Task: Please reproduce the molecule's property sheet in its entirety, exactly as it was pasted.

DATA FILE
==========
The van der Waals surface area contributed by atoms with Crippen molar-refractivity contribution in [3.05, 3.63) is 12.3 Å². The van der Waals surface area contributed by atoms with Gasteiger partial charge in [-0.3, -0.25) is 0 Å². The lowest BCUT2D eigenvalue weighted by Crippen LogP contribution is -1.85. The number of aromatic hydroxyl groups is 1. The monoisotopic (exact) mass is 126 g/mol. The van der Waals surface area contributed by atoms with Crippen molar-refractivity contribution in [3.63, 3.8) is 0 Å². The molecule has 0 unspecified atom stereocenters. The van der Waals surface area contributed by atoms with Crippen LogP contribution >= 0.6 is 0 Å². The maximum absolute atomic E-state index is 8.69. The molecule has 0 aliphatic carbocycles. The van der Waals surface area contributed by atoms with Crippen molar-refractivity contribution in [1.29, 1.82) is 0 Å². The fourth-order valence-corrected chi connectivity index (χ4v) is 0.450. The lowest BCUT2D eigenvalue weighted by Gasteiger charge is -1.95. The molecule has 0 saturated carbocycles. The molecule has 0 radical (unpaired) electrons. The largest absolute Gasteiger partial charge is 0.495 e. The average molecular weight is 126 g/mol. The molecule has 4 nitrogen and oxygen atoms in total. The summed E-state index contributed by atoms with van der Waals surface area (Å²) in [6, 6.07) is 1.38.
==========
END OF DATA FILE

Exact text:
The van der Waals surface area contributed by atoms with Crippen molar-refractivity contribution in [3.05, 3.63) is 12.3 Å². The van der Waals surface area contributed by atoms with Gasteiger partial charge in [-0.3, -0.25) is 0 Å². The lowest BCUT2D eigenvalue weighted by Crippen LogP contribution is -1.85. The number of aromatic hydroxyl groups is 1. The monoisotopic (exact) mass is 126 g/mol. The van der Waals surface area contributed by atoms with Crippen molar-refractivity contribution in [3.63, 3.8) is 0 Å². The molecule has 0 unspecified atom stereocenters. The van der Waals surface area contributed by atoms with Crippen LogP contribution >= 0.6 is 0 Å². The maximum absolute atomic E-state index is 8.69. The molecule has 0 aliphatic carbocycles. The van der Waals surface area contributed by atoms with Crippen molar-refractivity contribution in [1.29, 1.82) is 0 Å². The fourth-order valence-corrected chi connectivity index (χ4v) is 0.450. The lowest BCUT2D eigenvalue weighted by Gasteiger charge is -1.95. The molecule has 0 saturated carbocycles. The molecule has 0 radical (unpaired) electrons. The largest absolute Gasteiger partial charge is 0.495 e. The average molecular weight is 126 g/mol. The molecule has 4 nitrogen and oxygen atoms in total. The summed E-state index contributed by atoms with van der Waals surface area (Å²) in [6, 6.07) is 1.38.